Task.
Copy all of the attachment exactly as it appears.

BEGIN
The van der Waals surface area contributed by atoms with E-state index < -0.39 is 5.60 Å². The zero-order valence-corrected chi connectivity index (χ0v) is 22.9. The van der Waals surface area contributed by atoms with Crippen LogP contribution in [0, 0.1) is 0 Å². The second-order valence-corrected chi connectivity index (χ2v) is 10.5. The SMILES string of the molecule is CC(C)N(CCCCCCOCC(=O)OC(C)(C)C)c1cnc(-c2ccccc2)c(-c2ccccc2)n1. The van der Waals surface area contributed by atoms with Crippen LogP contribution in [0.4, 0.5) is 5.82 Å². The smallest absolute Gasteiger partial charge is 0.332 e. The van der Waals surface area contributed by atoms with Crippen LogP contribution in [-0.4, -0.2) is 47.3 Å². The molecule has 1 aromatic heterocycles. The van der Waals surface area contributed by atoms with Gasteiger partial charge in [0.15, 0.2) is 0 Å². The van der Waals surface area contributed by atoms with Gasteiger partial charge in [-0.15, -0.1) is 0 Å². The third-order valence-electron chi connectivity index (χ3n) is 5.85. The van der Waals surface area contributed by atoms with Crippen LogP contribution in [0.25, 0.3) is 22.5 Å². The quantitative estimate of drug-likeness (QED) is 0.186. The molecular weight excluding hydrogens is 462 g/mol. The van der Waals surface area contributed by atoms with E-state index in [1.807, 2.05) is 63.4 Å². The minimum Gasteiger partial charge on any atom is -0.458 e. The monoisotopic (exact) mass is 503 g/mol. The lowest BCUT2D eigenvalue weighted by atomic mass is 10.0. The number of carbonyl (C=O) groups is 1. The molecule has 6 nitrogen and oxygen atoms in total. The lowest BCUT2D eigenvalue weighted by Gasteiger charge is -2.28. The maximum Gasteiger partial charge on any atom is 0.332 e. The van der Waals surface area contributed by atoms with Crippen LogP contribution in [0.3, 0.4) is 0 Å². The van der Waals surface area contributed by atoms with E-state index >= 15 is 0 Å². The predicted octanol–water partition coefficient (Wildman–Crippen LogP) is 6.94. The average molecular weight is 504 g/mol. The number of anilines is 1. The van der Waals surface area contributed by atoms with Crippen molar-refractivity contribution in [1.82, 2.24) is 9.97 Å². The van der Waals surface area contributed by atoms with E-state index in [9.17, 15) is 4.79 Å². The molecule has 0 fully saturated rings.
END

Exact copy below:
The van der Waals surface area contributed by atoms with E-state index < -0.39 is 5.60 Å². The zero-order valence-corrected chi connectivity index (χ0v) is 22.9. The van der Waals surface area contributed by atoms with Crippen LogP contribution in [0, 0.1) is 0 Å². The second-order valence-corrected chi connectivity index (χ2v) is 10.5. The SMILES string of the molecule is CC(C)N(CCCCCCOCC(=O)OC(C)(C)C)c1cnc(-c2ccccc2)c(-c2ccccc2)n1. The van der Waals surface area contributed by atoms with Crippen LogP contribution in [0.4, 0.5) is 5.82 Å². The smallest absolute Gasteiger partial charge is 0.332 e. The van der Waals surface area contributed by atoms with Crippen LogP contribution in [-0.4, -0.2) is 47.3 Å². The molecule has 1 aromatic heterocycles. The van der Waals surface area contributed by atoms with Gasteiger partial charge in [0.15, 0.2) is 0 Å². The van der Waals surface area contributed by atoms with Gasteiger partial charge in [-0.15, -0.1) is 0 Å². The third-order valence-electron chi connectivity index (χ3n) is 5.85. The van der Waals surface area contributed by atoms with Crippen LogP contribution in [0.25, 0.3) is 22.5 Å². The quantitative estimate of drug-likeness (QED) is 0.186. The molecular weight excluding hydrogens is 462 g/mol. The van der Waals surface area contributed by atoms with E-state index in [1.807, 2.05) is 63.4 Å². The minimum Gasteiger partial charge on any atom is -0.458 e. The monoisotopic (exact) mass is 503 g/mol. The lowest BCUT2D eigenvalue weighted by atomic mass is 10.0. The number of carbonyl (C=O) groups is 1. The molecule has 6 nitrogen and oxygen atoms in total. The lowest BCUT2D eigenvalue weighted by Gasteiger charge is -2.28. The maximum Gasteiger partial charge on any atom is 0.332 e. The van der Waals surface area contributed by atoms with Crippen LogP contribution in [0.3, 0.4) is 0 Å². The van der Waals surface area contributed by atoms with E-state index >= 15 is 0 Å². The predicted octanol–water partition coefficient (Wildman–Crippen LogP) is 6.94. The average molecular weight is 504 g/mol. The number of anilines is 1. The van der Waals surface area contributed by atoms with Crippen molar-refractivity contribution in [1.82, 2.24) is 9.97 Å². The van der Waals surface area contributed by atoms with E-state index in [9.17, 15) is 4.79 Å². The molecule has 0 fully saturated rings.